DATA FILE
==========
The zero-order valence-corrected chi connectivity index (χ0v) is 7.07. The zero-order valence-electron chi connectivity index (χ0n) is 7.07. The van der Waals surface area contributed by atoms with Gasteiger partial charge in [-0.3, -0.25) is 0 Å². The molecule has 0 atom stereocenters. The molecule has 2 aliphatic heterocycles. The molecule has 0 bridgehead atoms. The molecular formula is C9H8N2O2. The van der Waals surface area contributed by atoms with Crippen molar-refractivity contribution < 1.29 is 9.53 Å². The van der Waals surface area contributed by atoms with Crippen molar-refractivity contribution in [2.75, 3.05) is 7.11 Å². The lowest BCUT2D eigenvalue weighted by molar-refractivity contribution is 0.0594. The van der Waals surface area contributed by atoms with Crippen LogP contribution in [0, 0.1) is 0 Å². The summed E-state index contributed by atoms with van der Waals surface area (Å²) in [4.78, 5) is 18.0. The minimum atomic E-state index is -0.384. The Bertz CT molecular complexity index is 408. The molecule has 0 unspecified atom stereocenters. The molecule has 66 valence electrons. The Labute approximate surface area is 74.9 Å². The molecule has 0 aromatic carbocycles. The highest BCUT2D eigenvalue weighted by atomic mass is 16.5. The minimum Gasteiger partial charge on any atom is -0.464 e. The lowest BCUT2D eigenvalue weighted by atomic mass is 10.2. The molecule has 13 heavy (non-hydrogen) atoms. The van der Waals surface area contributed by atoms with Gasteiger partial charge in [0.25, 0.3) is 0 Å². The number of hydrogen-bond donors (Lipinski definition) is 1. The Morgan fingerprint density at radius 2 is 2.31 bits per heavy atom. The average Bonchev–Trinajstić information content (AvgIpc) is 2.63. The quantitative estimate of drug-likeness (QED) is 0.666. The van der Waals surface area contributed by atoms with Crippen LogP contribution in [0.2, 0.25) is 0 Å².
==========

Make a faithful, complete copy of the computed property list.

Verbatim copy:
The zero-order valence-corrected chi connectivity index (χ0v) is 7.07. The zero-order valence-electron chi connectivity index (χ0n) is 7.07. The van der Waals surface area contributed by atoms with Gasteiger partial charge in [-0.3, -0.25) is 0 Å². The molecule has 0 atom stereocenters. The molecule has 2 aliphatic heterocycles. The molecule has 0 bridgehead atoms. The molecular formula is C9H8N2O2. The van der Waals surface area contributed by atoms with Crippen molar-refractivity contribution < 1.29 is 9.53 Å². The van der Waals surface area contributed by atoms with Crippen molar-refractivity contribution in [2.75, 3.05) is 7.11 Å². The lowest BCUT2D eigenvalue weighted by molar-refractivity contribution is 0.0594. The van der Waals surface area contributed by atoms with Crippen LogP contribution in [0, 0.1) is 0 Å². The summed E-state index contributed by atoms with van der Waals surface area (Å²) in [4.78, 5) is 18.0. The minimum atomic E-state index is -0.384. The Bertz CT molecular complexity index is 408. The molecule has 0 unspecified atom stereocenters. The molecule has 66 valence electrons. The Labute approximate surface area is 74.9 Å². The molecule has 0 aromatic carbocycles. The highest BCUT2D eigenvalue weighted by atomic mass is 16.5. The minimum Gasteiger partial charge on any atom is -0.464 e. The lowest BCUT2D eigenvalue weighted by atomic mass is 10.2. The molecule has 13 heavy (non-hydrogen) atoms. The van der Waals surface area contributed by atoms with Gasteiger partial charge in [0.25, 0.3) is 0 Å². The number of hydrogen-bond donors (Lipinski definition) is 1. The Morgan fingerprint density at radius 2 is 2.31 bits per heavy atom. The average Bonchev–Trinajstić information content (AvgIpc) is 2.63. The quantitative estimate of drug-likeness (QED) is 0.666. The van der Waals surface area contributed by atoms with Crippen LogP contribution in [0.2, 0.25) is 0 Å².